The rapid proliferation of encrypted messaging by terrorist networks has prompted the Turnbull government to look at changing laws to force telecommunications and technology firms to help authorities decrypt suspect messages.
Attorney-General George Brandis said the government will not pursue the controversial “backdoor” access option by forcing firms to plant flaws in their encryption software that would allow it to be cracked by police or security agencies.
Senator Brandis also said the mechanisms for warrant exchanges between Australian agencies and counterparts in the US and other partners were “more limited than they should be”.
ASIO should for instance be able to provide US counterparts with a warrant signed by the Attorney-General to access data that related to an Australian investigation but “that arrangement does not exist as simply as that at the moment”.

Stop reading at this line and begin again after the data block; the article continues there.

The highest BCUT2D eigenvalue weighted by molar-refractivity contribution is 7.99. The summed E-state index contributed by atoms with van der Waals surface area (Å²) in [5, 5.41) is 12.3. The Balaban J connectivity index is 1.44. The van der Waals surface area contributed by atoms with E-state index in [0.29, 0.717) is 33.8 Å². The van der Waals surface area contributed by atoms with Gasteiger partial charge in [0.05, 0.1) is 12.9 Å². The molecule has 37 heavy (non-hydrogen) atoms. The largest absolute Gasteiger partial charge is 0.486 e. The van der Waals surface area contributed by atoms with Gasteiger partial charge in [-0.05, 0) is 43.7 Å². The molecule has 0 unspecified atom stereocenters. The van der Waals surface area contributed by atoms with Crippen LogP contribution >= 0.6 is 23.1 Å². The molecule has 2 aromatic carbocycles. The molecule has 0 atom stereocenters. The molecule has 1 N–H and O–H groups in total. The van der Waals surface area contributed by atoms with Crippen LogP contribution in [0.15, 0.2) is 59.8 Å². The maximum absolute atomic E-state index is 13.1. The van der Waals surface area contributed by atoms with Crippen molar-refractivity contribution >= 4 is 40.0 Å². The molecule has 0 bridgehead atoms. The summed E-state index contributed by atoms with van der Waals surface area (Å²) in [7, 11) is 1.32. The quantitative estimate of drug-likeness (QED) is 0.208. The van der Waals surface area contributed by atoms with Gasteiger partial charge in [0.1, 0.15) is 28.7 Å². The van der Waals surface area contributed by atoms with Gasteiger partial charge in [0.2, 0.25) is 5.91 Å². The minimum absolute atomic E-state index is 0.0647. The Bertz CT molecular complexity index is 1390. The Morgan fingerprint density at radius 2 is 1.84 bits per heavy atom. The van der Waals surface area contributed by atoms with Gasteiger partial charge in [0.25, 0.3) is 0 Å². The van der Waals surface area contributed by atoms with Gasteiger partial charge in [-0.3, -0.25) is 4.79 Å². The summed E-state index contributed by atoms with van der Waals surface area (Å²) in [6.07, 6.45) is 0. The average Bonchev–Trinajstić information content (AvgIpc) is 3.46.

Countries needed “common standards as to the nature of the obligation”, so that if a US agency were to approach an American company on Australia’s behalf, that company would know that agreed legal tests were being met, Senator Brandis said.
In mid-2013, less than 3 per cent of counter-terrorism investigations intercepted communications that were encrypted. Today that figure was more than 40 per cent, Senator Brandis said.
“Within a short number of years, effectively, 100 per cent of communications are going to use encryption,” he said. “This problem is going to degrade if not destroy our capacity to gather and act upon intelligence unless it’s addressed.”
Under existing laws, TELCO companies have some obligations to help authorities access communications but…Read More